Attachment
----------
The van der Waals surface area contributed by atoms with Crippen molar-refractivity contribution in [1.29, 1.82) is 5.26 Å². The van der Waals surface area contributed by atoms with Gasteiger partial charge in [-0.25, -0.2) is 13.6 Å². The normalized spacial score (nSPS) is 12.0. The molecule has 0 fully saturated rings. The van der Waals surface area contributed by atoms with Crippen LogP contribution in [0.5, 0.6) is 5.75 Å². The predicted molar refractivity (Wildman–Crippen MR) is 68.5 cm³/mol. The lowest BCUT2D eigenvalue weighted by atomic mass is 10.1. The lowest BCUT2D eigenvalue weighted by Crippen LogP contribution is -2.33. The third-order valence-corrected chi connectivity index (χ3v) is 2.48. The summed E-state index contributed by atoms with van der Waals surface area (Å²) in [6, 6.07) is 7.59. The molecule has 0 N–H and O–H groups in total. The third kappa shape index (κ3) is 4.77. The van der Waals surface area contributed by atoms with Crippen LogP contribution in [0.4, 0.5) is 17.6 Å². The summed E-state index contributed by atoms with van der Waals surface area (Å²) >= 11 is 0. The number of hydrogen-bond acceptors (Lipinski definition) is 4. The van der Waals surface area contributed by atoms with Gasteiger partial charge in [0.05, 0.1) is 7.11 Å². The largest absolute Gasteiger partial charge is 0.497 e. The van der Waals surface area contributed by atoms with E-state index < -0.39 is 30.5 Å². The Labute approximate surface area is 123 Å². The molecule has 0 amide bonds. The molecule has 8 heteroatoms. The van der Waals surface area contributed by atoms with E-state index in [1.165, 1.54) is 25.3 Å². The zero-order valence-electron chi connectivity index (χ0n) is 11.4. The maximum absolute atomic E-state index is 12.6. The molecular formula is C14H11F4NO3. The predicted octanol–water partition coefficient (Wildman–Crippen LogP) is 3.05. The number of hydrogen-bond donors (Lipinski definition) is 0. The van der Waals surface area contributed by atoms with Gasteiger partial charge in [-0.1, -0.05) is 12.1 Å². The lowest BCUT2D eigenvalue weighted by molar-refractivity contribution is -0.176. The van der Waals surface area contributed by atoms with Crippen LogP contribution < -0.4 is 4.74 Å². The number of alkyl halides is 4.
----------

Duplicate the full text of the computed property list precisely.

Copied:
The van der Waals surface area contributed by atoms with Crippen molar-refractivity contribution in [1.29, 1.82) is 5.26 Å². The van der Waals surface area contributed by atoms with Gasteiger partial charge in [-0.25, -0.2) is 13.6 Å². The normalized spacial score (nSPS) is 12.0. The molecule has 0 fully saturated rings. The van der Waals surface area contributed by atoms with Crippen LogP contribution in [0.5, 0.6) is 5.75 Å². The predicted molar refractivity (Wildman–Crippen MR) is 68.5 cm³/mol. The lowest BCUT2D eigenvalue weighted by atomic mass is 10.1. The lowest BCUT2D eigenvalue weighted by Crippen LogP contribution is -2.33. The third-order valence-corrected chi connectivity index (χ3v) is 2.48. The summed E-state index contributed by atoms with van der Waals surface area (Å²) in [6, 6.07) is 7.59. The molecule has 0 N–H and O–H groups in total. The third kappa shape index (κ3) is 4.77. The van der Waals surface area contributed by atoms with Crippen LogP contribution in [0.4, 0.5) is 17.6 Å². The summed E-state index contributed by atoms with van der Waals surface area (Å²) >= 11 is 0. The number of hydrogen-bond acceptors (Lipinski definition) is 4. The van der Waals surface area contributed by atoms with Gasteiger partial charge in [0.05, 0.1) is 7.11 Å². The largest absolute Gasteiger partial charge is 0.497 e. The van der Waals surface area contributed by atoms with E-state index < -0.39 is 30.5 Å². The Labute approximate surface area is 123 Å². The molecule has 0 amide bonds. The molecule has 8 heteroatoms. The van der Waals surface area contributed by atoms with E-state index in [1.165, 1.54) is 25.3 Å². The zero-order valence-electron chi connectivity index (χ0n) is 11.4. The maximum absolute atomic E-state index is 12.6. The molecular formula is C14H11F4NO3. The predicted octanol–water partition coefficient (Wildman–Crippen LogP) is 3.05. The number of hydrogen-bond donors (Lipinski definition) is 0. The van der Waals surface area contributed by atoms with Gasteiger partial charge in [-0.1, -0.05) is 12.1 Å². The lowest BCUT2D eigenvalue weighted by molar-refractivity contribution is -0.176. The van der Waals surface area contributed by atoms with Crippen LogP contribution < -0.4 is 4.74 Å². The number of alkyl halides is 4.